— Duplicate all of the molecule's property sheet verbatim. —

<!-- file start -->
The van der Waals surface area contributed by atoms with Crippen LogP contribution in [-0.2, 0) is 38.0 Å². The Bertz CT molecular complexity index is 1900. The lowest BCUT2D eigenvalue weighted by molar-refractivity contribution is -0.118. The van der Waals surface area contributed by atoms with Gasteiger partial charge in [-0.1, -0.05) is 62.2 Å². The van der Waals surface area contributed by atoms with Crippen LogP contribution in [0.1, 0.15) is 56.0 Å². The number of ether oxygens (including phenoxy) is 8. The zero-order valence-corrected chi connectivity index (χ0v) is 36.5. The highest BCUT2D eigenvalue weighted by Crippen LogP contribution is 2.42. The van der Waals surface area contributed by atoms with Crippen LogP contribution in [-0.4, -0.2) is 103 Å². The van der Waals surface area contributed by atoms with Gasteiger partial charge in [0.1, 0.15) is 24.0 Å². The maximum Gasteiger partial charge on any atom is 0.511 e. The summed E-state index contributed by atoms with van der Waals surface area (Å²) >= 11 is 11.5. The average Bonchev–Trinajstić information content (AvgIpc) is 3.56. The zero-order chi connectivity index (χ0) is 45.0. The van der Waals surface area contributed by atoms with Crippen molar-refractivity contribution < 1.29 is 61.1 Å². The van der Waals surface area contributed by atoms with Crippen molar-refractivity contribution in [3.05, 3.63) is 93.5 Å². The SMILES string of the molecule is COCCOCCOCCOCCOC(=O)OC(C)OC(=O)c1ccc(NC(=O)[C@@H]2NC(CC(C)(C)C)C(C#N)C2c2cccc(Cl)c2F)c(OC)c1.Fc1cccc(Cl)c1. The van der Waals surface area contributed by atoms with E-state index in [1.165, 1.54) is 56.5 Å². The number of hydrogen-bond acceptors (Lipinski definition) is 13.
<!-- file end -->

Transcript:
The van der Waals surface area contributed by atoms with Crippen LogP contribution in [-0.2, 0) is 38.0 Å². The Bertz CT molecular complexity index is 1900. The lowest BCUT2D eigenvalue weighted by molar-refractivity contribution is -0.118. The van der Waals surface area contributed by atoms with Gasteiger partial charge in [-0.1, -0.05) is 62.2 Å². The van der Waals surface area contributed by atoms with Crippen LogP contribution in [0.1, 0.15) is 56.0 Å². The number of ether oxygens (including phenoxy) is 8. The zero-order valence-corrected chi connectivity index (χ0v) is 36.5. The highest BCUT2D eigenvalue weighted by Crippen LogP contribution is 2.42. The van der Waals surface area contributed by atoms with Crippen LogP contribution in [-0.4, -0.2) is 103 Å². The van der Waals surface area contributed by atoms with Gasteiger partial charge in [0.1, 0.15) is 24.0 Å². The maximum Gasteiger partial charge on any atom is 0.511 e. The summed E-state index contributed by atoms with van der Waals surface area (Å²) >= 11 is 11.5. The average Bonchev–Trinajstić information content (AvgIpc) is 3.56. The zero-order chi connectivity index (χ0) is 45.0. The van der Waals surface area contributed by atoms with Crippen molar-refractivity contribution < 1.29 is 61.1 Å². The van der Waals surface area contributed by atoms with Crippen molar-refractivity contribution in [3.05, 3.63) is 93.5 Å². The SMILES string of the molecule is COCCOCCOCCOCCOC(=O)OC(C)OC(=O)c1ccc(NC(=O)[C@@H]2NC(CC(C)(C)C)C(C#N)C2c2cccc(Cl)c2F)c(OC)c1.Fc1cccc(Cl)c1. The van der Waals surface area contributed by atoms with E-state index in [1.165, 1.54) is 56.5 Å². The number of hydrogen-bond acceptors (Lipinski definition) is 13.